As we now are officially heading into the holiday season, beginning this weekend with Thanksgiving stateside, the Leafs have begun to click on all cylinders.
With Armstrong's return imminent, John Mitchell's days are numbered, but the situation on the blue line is a difficult choice. But hopefully Phaneuf has been watching and learning, because his understudies don't shoot the puck over the net.
Although the team couldn't buy a goal in Montreal, Nikolai Kulemin finally displayed his goal scoring prowess against the Stars. It's obvious this is the nose-to-the-net focus got him drafted in the first place.
Speaking of prowess, it occurred to me after Colton Orr handily won his bout of the evening that if the NHL wanted to eliminate fighting then they'd simply allow the clock to keep running during the fight. Well, thinking about it, perhaps the rule change would simply deliver more knockout punches upfront.
And speaking of goal scoring, Tyler Bozak, who has deserved a few more this season, potted a great goal on a nice hard shot—after another fine pass from linemate Nazem Kadri.
Looking quite comfortable in a Leafs uniform, Kadri, who by now has had the conversation with Ron Wilson in the wake of Don Cherry's comments made during the Habs game, with respect to Kadri's "nasty habits," showed us again the gifted passing ability that Phil Kessel dearly needs.
Unfortunately, Kessel found himself in Wilson's doghouse during the second period. With the early part of the season behind us, the Toronto Maple Leafs and a few more good bounces going there way would have a few more points and likely in the thick of playoff contention. Alas, it's been a frustrating start, I'll admit, as we've seen our fair share of ups and downs in the wins and losses category.
Individually, most nights the players have shown us gritty forechecking, effective defending, solid goaltending and decent special teams. But the Leafs are not able to score in a timely manner, such as when given extra man opportunities.
Given their outburst against Dallas, our forwards don't seem as trepidatious as in previous seasons, offering an extra pass that more often than not takes away a scoring chance to take a shot at the net.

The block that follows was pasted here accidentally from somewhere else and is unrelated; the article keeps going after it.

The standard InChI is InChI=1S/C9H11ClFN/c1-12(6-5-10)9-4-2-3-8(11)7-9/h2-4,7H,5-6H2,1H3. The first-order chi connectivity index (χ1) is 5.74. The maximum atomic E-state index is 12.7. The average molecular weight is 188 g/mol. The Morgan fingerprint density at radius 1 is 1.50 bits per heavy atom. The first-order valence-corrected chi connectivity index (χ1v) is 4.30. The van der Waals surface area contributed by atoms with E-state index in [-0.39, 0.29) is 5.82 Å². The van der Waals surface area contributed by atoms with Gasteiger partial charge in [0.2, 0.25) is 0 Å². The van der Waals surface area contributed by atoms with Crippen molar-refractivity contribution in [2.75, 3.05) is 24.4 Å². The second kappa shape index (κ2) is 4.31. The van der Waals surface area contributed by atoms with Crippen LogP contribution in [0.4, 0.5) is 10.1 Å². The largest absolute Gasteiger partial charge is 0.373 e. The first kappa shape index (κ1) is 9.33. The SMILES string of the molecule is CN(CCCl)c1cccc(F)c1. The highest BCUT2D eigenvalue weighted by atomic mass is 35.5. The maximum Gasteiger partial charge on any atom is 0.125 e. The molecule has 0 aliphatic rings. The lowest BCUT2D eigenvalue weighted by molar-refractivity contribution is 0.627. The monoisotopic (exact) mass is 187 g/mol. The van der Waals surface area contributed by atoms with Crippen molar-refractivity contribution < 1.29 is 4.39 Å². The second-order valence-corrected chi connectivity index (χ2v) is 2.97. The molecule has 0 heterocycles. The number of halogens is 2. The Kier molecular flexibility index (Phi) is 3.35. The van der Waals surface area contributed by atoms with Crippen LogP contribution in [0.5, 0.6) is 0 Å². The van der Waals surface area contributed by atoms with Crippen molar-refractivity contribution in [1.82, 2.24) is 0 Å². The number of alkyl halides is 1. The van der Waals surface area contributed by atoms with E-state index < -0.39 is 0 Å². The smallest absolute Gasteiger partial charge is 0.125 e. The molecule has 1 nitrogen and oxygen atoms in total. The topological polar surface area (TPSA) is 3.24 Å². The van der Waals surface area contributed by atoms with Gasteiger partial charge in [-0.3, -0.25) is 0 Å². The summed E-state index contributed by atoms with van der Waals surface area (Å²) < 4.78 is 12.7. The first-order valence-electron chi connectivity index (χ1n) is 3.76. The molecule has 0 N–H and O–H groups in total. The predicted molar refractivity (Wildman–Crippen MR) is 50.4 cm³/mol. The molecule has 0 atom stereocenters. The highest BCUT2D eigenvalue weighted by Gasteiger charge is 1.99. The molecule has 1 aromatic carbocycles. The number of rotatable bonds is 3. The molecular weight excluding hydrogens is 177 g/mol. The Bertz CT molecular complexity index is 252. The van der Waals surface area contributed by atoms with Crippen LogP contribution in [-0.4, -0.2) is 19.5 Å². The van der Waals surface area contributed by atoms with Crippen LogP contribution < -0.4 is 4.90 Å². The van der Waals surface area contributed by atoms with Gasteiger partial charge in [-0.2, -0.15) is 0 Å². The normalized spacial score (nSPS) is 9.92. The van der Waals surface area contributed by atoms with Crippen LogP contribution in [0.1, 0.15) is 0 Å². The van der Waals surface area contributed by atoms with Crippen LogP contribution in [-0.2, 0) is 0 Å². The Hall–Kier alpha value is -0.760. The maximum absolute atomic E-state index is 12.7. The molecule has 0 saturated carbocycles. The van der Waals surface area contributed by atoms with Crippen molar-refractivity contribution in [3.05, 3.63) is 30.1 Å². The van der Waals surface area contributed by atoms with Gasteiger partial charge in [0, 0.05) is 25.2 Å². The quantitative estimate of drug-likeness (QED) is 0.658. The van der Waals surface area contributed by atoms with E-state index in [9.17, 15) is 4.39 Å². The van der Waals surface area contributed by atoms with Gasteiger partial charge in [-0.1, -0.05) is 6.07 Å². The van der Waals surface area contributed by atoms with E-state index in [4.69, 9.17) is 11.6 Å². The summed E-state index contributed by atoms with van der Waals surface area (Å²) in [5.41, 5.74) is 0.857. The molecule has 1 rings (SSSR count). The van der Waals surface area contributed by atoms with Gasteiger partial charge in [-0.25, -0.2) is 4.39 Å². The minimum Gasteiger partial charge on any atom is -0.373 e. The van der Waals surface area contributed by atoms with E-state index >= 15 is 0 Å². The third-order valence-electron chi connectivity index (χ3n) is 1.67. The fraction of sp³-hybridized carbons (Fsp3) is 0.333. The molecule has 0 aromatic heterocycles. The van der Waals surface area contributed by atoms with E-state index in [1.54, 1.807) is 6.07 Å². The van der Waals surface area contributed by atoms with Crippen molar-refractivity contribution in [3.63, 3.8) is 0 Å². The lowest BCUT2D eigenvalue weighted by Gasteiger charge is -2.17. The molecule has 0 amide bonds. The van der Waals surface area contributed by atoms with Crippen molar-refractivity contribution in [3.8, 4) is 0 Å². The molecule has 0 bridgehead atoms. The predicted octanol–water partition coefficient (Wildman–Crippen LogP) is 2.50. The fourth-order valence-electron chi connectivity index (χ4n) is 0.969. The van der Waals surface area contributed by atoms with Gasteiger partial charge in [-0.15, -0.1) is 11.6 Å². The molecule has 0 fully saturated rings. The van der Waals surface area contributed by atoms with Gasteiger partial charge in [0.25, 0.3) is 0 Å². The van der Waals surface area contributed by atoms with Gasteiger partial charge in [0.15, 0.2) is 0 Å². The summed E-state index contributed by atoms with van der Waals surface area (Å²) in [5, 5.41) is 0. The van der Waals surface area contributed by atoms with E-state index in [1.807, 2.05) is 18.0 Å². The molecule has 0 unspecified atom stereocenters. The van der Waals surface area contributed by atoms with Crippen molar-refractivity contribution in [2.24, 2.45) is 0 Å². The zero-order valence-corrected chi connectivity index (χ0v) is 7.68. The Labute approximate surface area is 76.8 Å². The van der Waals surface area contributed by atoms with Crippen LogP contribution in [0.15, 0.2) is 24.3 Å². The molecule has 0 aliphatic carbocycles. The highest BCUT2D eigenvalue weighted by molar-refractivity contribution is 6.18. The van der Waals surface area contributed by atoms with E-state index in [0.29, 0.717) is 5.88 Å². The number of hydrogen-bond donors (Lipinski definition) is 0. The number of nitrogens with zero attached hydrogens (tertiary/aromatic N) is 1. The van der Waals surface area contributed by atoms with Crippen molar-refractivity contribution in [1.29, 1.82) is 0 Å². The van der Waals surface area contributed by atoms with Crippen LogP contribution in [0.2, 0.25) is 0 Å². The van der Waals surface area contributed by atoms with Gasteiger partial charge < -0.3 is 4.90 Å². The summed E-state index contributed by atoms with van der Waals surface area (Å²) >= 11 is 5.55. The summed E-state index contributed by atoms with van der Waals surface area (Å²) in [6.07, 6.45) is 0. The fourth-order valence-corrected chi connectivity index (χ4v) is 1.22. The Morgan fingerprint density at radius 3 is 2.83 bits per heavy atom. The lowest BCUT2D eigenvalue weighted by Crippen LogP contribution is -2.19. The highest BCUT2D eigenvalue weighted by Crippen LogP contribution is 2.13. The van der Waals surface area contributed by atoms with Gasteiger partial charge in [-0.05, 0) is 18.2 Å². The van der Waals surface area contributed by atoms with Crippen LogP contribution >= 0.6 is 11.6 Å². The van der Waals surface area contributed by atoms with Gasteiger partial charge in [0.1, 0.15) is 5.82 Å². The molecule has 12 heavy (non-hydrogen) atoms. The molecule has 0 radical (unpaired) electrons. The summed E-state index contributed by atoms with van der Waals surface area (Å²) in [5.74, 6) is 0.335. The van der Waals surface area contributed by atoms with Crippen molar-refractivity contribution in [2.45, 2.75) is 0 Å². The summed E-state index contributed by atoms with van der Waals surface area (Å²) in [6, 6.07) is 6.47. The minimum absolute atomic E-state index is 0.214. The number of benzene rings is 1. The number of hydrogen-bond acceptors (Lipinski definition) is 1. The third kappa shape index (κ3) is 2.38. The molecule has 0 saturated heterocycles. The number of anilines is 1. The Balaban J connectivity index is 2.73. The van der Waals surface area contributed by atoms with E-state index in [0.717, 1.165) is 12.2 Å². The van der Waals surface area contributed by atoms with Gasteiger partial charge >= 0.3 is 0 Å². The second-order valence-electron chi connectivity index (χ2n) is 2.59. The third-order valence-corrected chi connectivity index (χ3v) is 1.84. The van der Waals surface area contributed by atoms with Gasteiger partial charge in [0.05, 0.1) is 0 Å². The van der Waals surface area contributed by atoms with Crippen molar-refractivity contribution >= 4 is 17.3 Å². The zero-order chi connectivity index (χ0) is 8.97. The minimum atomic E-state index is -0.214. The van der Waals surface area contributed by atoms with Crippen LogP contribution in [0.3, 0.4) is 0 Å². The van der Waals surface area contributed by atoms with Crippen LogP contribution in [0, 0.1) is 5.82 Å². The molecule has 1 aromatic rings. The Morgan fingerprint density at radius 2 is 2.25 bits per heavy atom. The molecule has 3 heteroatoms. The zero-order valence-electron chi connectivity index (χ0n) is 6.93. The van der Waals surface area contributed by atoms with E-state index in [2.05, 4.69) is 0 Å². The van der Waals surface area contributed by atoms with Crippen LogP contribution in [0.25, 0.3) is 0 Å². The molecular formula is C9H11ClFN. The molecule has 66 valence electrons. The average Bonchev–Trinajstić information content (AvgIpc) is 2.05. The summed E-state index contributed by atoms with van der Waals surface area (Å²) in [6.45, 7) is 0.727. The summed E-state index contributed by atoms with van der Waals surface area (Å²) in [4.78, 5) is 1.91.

Naming names, I'd say Phil Kessel, Kris Versteeg and Nikolai Kulemin have each shown offensive flashes of brilliance over the past few months.
In that same time period, Luke Schenn, Tomas Kaberle and Fracois Beauchemin have shown great support for a rotation of various defenders. As well, you can't deny the gustle (gutsy hustle) of Colton Orr, Clarke MacArthur and Mike Brown.
While reflecting on the decisive victory against Dallas, I thought about the missing on-ice ingredient in a winning franchise: Consistency.
There certainly must be universal and fundamental principles that govern coaching success stories: Control the puck and put it in the back of their net more than your opponent. Back in the day, early professional hockey coaches must have developed strategies to take back the puck, if control is lost, and eliminate players who control the puck.
A while ago, brought about by television broadcasters, we discussed the emergence of shot blocking expertise, apparently a worthy stat, and so I'm noticing the Leafs defense these days truly blocking shots with efficiency, rather than the good ol' days of deflecting pucks off sticks and hoping for the best.
More often than not, those pucks were deflected past hapless Toronto goaltenders over the past several decades.
The other thing the Leafs aren't doing as much these days is taking penalties. They are staying out of the penalty box and being rewarded; they are actually improving.
In my opinion, they have turned the corner and will eye a playoff spot once Brian Burke brings in a top-six scoring machine.